What is even more worrying for me is the impact on these notifications on the day-to-day wellbeing of individuals, and on their ability to be effective at work, at home. There is that well-known phrase that ‘a wealth of information leads to a poverty of attention’. Your notifications are the promise of more information. Our reactions to them imply this new information might be more important (perhaps more of a potential threat) than the flow of thinking or doing that they interrupt. It’s true that they provide a service of advising us that something else needs our attention. Unfortunately for the majority of us they take on role more akin to master rather than servant. They become the tail that wags the dog. A ‘ping’ sends us off on the trail of more ‘information wealth’ taking with us the belief that we multi-task effectively. Unfortunately, that is simply not true and all we are left with is ‘attention poverty’.

It’s amazing isn’t it that a notification can morph from an advisory of something useful into information that must be checked as ‘it might be more important than what I am currently doing’. They become a portent of a potential emergency that justifies our immediate attention. Really?! I am not aware of any life and death system where an emergency is notified to an everyday professional email account!

These notifications trigger a response within us that is part of our constant scanning for threat. Our eons old instinct for survival is based on our ability to combine our cognitive and emotional capabilities to identify and deal with threat. What notifications represent may not be a physical threat yet they are most certainly a social one. Not knowing what a notification signifies is in itself an uncomfortable level of uncertainty which can impact on ability to concentrate.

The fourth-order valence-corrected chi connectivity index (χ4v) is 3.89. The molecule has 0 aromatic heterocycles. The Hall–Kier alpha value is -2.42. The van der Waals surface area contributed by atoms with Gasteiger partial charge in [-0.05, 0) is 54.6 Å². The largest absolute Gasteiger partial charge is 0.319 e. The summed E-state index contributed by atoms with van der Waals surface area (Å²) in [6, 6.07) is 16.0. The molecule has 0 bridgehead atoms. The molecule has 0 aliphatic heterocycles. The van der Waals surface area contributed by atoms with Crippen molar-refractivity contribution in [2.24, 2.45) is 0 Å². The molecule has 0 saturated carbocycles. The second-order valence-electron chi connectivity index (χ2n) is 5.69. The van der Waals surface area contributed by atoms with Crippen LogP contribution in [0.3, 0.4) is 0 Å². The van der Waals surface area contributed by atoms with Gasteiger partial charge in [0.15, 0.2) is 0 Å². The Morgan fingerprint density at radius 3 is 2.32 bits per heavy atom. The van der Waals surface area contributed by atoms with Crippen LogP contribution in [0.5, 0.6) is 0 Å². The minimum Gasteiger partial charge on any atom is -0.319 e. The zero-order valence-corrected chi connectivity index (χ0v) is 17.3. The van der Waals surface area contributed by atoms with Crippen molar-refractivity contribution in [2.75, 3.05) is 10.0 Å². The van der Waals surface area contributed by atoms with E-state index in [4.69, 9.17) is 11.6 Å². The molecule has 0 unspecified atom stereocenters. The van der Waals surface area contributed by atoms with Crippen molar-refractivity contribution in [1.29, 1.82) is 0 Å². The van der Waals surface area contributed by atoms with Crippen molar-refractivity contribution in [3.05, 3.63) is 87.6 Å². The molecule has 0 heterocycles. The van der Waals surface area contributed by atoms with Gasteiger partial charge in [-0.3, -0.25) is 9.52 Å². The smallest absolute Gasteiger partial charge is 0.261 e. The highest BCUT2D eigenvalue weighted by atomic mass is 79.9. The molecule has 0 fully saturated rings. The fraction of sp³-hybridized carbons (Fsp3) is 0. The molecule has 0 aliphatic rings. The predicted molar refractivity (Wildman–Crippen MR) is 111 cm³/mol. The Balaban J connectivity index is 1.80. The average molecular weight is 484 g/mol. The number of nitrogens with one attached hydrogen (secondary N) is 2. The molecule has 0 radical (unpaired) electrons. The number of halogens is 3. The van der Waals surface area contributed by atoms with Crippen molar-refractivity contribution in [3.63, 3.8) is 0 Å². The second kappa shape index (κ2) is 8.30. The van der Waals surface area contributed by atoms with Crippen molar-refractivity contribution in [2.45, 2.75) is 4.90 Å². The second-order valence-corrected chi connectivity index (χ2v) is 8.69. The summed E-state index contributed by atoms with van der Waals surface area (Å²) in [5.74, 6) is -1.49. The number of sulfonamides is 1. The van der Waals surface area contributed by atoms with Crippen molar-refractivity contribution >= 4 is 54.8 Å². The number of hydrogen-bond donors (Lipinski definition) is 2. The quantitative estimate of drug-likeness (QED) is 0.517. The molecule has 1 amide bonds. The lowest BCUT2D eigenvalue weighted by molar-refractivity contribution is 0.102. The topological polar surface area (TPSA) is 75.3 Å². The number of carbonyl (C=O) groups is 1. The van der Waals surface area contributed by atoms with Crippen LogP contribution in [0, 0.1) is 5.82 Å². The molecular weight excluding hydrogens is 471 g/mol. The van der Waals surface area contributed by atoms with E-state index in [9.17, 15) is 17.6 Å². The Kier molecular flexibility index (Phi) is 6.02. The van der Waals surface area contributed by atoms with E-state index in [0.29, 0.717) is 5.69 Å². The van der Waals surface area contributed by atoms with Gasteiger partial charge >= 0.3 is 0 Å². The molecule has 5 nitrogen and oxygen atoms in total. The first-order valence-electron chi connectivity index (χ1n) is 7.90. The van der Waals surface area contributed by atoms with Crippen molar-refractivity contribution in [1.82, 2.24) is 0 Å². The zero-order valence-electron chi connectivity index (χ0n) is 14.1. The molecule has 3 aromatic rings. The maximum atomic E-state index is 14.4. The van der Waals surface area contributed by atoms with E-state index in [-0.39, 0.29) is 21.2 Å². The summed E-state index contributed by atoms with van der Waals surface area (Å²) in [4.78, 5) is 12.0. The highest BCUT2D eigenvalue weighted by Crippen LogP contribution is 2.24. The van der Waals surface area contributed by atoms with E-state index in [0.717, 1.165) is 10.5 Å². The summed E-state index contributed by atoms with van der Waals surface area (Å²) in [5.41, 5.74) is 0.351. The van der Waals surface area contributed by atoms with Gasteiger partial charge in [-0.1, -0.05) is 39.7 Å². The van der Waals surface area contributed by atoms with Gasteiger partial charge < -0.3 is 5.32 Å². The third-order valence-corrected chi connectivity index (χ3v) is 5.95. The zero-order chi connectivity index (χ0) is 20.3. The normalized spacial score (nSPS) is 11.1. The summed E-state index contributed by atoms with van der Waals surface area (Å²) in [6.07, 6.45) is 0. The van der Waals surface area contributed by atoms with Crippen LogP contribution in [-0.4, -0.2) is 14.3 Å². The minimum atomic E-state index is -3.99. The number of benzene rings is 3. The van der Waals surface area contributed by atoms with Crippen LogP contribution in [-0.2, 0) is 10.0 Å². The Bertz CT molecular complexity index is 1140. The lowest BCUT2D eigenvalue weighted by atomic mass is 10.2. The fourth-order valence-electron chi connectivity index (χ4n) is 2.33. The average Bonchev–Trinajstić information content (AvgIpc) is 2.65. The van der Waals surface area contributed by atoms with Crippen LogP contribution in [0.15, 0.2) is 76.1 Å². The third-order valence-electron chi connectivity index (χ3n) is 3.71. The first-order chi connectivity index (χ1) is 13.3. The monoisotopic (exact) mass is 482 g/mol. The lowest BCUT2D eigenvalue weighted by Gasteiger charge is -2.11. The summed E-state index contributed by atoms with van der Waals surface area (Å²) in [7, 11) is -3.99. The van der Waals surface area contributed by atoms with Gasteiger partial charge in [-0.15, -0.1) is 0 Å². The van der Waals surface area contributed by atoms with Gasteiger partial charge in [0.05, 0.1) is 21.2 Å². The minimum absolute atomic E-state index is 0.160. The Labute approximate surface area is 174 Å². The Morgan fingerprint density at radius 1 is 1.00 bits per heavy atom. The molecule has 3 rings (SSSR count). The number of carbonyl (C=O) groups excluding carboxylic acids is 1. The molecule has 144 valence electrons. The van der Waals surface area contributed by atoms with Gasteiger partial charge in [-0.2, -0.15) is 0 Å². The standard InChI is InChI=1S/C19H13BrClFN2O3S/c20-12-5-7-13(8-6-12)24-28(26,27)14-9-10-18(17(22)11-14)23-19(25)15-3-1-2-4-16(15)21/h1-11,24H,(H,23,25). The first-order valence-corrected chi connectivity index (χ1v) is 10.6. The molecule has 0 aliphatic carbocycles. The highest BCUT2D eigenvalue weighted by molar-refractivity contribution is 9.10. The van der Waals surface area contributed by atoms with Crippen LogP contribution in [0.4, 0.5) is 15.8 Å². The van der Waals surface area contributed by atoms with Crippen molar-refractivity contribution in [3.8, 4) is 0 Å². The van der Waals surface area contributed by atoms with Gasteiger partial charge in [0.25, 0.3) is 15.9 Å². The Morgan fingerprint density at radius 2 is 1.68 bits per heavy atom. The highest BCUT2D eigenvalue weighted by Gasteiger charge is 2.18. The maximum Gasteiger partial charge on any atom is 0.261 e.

Actually, a device does not even need to make a noise to be a distraction. A 2014 study demonstrated that ‘the mere presence of a mobile phone (within arm’s reach) led to a 20% reduction in attention, concentration and performance in tasks that were demanding and complex’. The phone doesn’t even need to be on. It might even be someone else’s phone for goodness sake!

Here is a simple call to action to improve your wellbeing.

  • Take the decision to turn your notifications off. Instead, allocate time to checking up on your various channels, and keep to the time that you allocate.

  • If you lead a team who are working remotely don’t fall into the trap of checking up on them by measuring the quality of what they do in relation to how quickly they respond to your various communications. This is no way create a relationship built on trust and respect.

  • Seek to change the culture if you have mistakenly created an environment in which there is an expectation that all of your messages must be responded to as if they are an emergency. If this environment exists you’re team might be doing your work, but they will not be doing their own.

  • Set an expectation for what an emergency is, how it will be communicated, and the expectations in relation to how people must respond. Then be consistent with these expectations in terms of how you raise an emergency and support your team to meet the response expectations too.

Go ahead, make these changes. I can guarantee you will notice a difference. That’s not the same as saying you are going to find it easy. I certainly don’t and that will be the subject of a future blog, Notifications 2, where I am going to be honest about just how difficult I find it is to take some of the medicine that I have outlined above!